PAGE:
Every so often I like to bring attention to someone who has struggled to get properly treated for hypothyroidism. Not everyone shares the same dilemma regarding treatment of hypothyroidism because T4 by itself may be sufficient in many instances. But for those who continue to experience symptoms of hypothyroidism despite T4 treatment, adding T3 can be a life changing experience.
Here is Sarah’s story:
I was diagnosed with hypothyroidism in my early twenties and Synthroid did not help. I did not know at the time that many of my symptoms were due to hypothyroidism. After changing to my long time physician, I told her of my original diagnosis some years back. She did only the TSH and told me I was no longer hypothyroid! So for some 15 years after being in her care and continuing to feel crummy, then for the last 8 steadily gaining weight and feeling worse, I was not on any medication. I begged her for Cytomel several years back and was denied…she said she didn’t treat with that. When I finally was deemed hypo by her, she put me on the smallest dose of levothyroxine. It did not help. I finally went to see a shrink and he put me on 25 mcg of Cytomel. For the first time in my post pubescent life, I feel like living. My dose was upped to 50, and I felt even better but my thyroid levels were off, so we are now working on that and I am back to 25 mcg per day. If you can’t get Cytomel from your regular physician, you might get a psychiatrist to prescribe it. It changed my life and I finally feel alive. I’ve since switched primary physician because she wouldn’t listen to me, and she didn’t like that I was on Cytomel. I don’t know what it is about this medication that regular physicians don’t like and make them refuse to treat with it, especially when so many can benefit from it. I’ve lost only 12 lbs since being on it, but I gained nearly 35 unnecessarily while not being properly treated and was told to eat less and exercise more…I only ate about 1500 calories a day and walked my dog 2 miles each day, so I don’t feel it had anything to do with my diet!
A few days ago I was concluding a visit with a patient with thyroid disease, while her diabetic
husband, also my patient, looked on. They are a pleasant older couple I have known for
years, who are devotedly helping each other stay healthy. As they were leaving the exam room the
wife apologetically turned the subject to her husband mentioning he was having almost
daily “episodes” of weakness and confusion. “I hadn’t changed his diabetic medication recently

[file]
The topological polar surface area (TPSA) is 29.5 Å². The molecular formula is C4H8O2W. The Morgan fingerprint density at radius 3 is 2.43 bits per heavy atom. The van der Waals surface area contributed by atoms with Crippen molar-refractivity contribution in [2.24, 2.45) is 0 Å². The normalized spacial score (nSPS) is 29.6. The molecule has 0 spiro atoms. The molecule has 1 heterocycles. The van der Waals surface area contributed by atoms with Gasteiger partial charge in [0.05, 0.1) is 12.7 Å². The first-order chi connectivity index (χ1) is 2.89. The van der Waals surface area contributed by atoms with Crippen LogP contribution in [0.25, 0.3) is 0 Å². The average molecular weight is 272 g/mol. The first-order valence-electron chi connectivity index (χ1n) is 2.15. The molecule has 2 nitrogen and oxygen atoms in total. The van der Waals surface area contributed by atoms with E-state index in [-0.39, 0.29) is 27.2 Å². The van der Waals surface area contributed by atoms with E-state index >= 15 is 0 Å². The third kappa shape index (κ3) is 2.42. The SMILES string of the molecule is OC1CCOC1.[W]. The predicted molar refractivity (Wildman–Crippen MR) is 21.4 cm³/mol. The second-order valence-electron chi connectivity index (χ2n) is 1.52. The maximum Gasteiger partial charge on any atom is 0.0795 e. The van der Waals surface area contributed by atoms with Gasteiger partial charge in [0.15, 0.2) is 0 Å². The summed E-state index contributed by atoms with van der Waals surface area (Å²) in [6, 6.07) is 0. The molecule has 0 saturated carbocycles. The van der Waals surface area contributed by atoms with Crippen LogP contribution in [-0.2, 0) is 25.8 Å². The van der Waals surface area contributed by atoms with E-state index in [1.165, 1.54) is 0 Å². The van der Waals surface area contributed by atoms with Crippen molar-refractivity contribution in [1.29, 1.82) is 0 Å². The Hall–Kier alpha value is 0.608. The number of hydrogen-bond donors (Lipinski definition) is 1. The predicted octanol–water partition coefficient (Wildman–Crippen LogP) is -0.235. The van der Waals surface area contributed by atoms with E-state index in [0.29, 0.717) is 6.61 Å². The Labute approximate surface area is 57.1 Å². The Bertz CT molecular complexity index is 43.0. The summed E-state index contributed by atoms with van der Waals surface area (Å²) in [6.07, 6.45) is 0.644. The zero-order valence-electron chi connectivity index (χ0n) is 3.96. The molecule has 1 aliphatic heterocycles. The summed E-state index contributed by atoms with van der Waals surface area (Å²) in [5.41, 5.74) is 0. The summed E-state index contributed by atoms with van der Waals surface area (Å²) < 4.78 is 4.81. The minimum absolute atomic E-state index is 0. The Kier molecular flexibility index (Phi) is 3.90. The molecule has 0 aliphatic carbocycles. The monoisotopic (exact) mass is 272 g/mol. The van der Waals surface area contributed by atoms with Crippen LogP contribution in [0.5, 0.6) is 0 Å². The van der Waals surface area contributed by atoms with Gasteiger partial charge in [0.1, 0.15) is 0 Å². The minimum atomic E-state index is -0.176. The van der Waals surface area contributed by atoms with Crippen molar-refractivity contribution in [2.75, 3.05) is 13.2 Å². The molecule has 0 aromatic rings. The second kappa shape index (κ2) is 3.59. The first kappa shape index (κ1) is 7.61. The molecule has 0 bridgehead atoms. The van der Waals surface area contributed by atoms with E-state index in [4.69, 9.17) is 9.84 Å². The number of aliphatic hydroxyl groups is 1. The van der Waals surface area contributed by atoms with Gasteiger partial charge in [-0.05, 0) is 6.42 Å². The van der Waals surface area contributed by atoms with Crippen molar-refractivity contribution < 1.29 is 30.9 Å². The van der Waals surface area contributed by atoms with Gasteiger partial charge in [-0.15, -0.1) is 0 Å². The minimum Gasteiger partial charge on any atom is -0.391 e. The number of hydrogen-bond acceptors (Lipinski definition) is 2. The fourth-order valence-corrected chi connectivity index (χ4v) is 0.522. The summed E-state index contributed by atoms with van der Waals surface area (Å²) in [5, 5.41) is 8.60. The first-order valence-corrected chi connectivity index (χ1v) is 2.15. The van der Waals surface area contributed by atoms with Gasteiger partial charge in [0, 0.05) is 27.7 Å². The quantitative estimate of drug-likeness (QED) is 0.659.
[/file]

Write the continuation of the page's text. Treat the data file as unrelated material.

so why should his blood sugar be an problem now”, I thought. A number of other unpleasant
possibilities immediately occurred to me. I inquired about signs of a possible stroke or heart
condition. If these other angles were unproductive I faced the choice of sending him to the
hospital for an evaluation. We quickly ran through a routine systems review. He had lost 10
lbs in the past month, the wife mentioned. “Oh, no, cancer” , was my first thought. His wife
explained that as a New Year’s resolution he enrolled in a commercial weight loss program for
diabetics. With relief, I knew we had the explanation of his disturbing new symptoms.
Most of my diabetic patients are on medication since they are unable to maintain good glucose
control with diet and exercise only. If they succeed however, in achieving weight loss then the
diabetes medication must be reduced to prevent undesirable hypoglycemia (low blood sugar).
Hypoglycemia is potentially dangerous because the brain cannot function properly resulting in
abnormal behavior, loss of muscle control and even unconsciousness. Imagine this occurring
while behind the wheel? Down here in Florida this is all too common.
Many commercial weight loss programs have started targeting Type 2 diabetics (adult onset)
with their TV ads. These programs are generally administered by people without any medical
background. They cannot advise medication changes (not that you would want them to) without
breaking the law by practicing medicine without a license. The result, as with my patient, is the
development of potentially serious complications of hypoglycemia.
In a previous blog http://www.metabolism.com/2010/10/17/injured-diabetic-diet , I worried that this type of problem could develop with commercial weight loss programs. I didn’t expect to see evidence of it so soon and in my own exam room. If my patient’s wife didn’t stop and mention his new symptoms at the last moment
that day, I imagine a far worse outcome for her husband was possible.
Gary Pepper, M.D.